The newly revised guide for teachers, “Exchange 2.0 Technology-Enabled International Interaction,” has just been released. The guide was originally developed for the U.S. Department of Education and is now hosted by the Connect All Schools.
Nielsen released a report on how the Class of 2011 engages with media, finding that — no surprise — teens out-text any other age group, more than doubling the rate of the next highest age group. (That’s an average of 3364 texts per month for 13-17 year olds and about 1640 for 18-24 year olds.) Although teens are the heaviest users of mobile video, they watch less television than any other age group.
Note-taking app Evernote introduced a new app this week, Evernote Peek. It’s the first app of its kind, taking advantage of the new Smart Cover for iPad. The app lets you turn your Evernote notes into flash cards, quizzing yourself using the Smart Cover to hide the answers.
Apple released an update to its e-books app, iBooks. Among the new features is a built-in “read aloud” option for select children’s books.
The Kauffman Foundation‘s new education technology accelerator program graduated its inaugural class of start-ups this week. The 23 participating entrepreneurs had participated in a four-month long program.
SwoopThat, a new launch, promises an easier way to comparison-shop for textbooks. The student-built site pulls course information and helps locate the places where the cheapest versions of textbooks can be found, assessing new and used books, rentals and e-books, as well.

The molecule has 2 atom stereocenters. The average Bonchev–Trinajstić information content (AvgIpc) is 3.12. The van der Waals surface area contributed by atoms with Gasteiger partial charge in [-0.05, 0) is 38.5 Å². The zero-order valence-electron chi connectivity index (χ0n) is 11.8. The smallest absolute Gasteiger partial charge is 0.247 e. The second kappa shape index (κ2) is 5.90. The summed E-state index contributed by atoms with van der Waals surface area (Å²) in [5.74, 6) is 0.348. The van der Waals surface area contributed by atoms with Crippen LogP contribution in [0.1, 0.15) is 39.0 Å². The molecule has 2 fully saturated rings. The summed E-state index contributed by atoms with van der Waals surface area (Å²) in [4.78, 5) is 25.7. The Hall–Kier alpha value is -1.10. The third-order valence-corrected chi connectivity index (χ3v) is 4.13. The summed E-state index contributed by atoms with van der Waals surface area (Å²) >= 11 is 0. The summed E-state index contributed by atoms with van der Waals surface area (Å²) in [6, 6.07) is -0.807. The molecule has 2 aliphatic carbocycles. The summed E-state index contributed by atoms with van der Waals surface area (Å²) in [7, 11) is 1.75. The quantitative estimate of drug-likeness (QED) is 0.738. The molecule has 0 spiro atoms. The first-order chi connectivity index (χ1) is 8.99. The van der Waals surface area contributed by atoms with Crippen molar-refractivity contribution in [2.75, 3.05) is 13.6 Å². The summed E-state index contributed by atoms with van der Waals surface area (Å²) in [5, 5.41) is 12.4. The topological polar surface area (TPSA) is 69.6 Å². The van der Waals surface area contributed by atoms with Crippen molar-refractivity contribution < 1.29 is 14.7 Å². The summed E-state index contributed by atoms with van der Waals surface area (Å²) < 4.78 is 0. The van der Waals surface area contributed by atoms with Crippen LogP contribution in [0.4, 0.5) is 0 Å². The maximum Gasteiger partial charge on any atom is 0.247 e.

Summer break presents the perfect opportunity for students to dig into games and build skills that’ll reap huge rewards when they return in the fall. Game making can be one of the best ways to get students thinking creatively while cultivating useful technical literacies, and there’s a ton of absorbing tools that students won’t tire of over the long break. Here are three options to choose from depending on the type of technology students have at home.
For educators who are interested in using games for learning — specifically towards developing skills as they relate to the Common Core State Standards — here are five games students can enjoy and that we’ve found sync with standards.
The success and popularity of Minecraft in and out of classrooms is no surprise. It’s one of the best examples of the potential of learning with games because it embraces exploration, discovery, creation, collaboration, and problem-solving while allowing teachers to shepherd play toward any subject area. But Minecraft is not the only game of this kind. Take a look at some of these.